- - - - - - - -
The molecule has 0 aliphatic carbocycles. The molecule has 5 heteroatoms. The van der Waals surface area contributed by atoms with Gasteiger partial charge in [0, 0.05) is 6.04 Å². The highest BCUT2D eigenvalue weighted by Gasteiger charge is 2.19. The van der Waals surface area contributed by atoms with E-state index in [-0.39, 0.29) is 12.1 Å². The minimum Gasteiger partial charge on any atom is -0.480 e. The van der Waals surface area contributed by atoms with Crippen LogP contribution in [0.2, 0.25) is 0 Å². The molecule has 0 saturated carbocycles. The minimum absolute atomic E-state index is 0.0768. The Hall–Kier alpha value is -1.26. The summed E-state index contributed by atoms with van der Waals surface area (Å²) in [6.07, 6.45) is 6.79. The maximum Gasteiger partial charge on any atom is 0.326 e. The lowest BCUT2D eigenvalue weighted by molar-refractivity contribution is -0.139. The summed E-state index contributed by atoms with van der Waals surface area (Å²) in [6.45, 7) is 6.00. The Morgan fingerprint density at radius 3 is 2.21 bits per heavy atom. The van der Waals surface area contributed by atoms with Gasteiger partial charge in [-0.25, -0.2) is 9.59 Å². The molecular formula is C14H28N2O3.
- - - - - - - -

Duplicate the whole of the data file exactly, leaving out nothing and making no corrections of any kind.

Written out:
The molecule has 0 aliphatic carbocycles. The molecule has 5 heteroatoms. The van der Waals surface area contributed by atoms with Gasteiger partial charge in [0, 0.05) is 6.04 Å². The highest BCUT2D eigenvalue weighted by Gasteiger charge is 2.19. The van der Waals surface area contributed by atoms with E-state index in [-0.39, 0.29) is 12.1 Å². The minimum Gasteiger partial charge on any atom is -0.480 e. The van der Waals surface area contributed by atoms with Crippen LogP contribution in [0.2, 0.25) is 0 Å². The molecule has 0 saturated carbocycles. The minimum absolute atomic E-state index is 0.0768. The Hall–Kier alpha value is -1.26. The summed E-state index contributed by atoms with van der Waals surface area (Å²) in [6.07, 6.45) is 6.79. The maximum Gasteiger partial charge on any atom is 0.326 e. The lowest BCUT2D eigenvalue weighted by molar-refractivity contribution is -0.139. The summed E-state index contributed by atoms with van der Waals surface area (Å²) in [6.45, 7) is 6.00. The Morgan fingerprint density at radius 3 is 2.21 bits per heavy atom. The van der Waals surface area contributed by atoms with Gasteiger partial charge in [-0.25, -0.2) is 9.59 Å². The molecular formula is C14H28N2O3.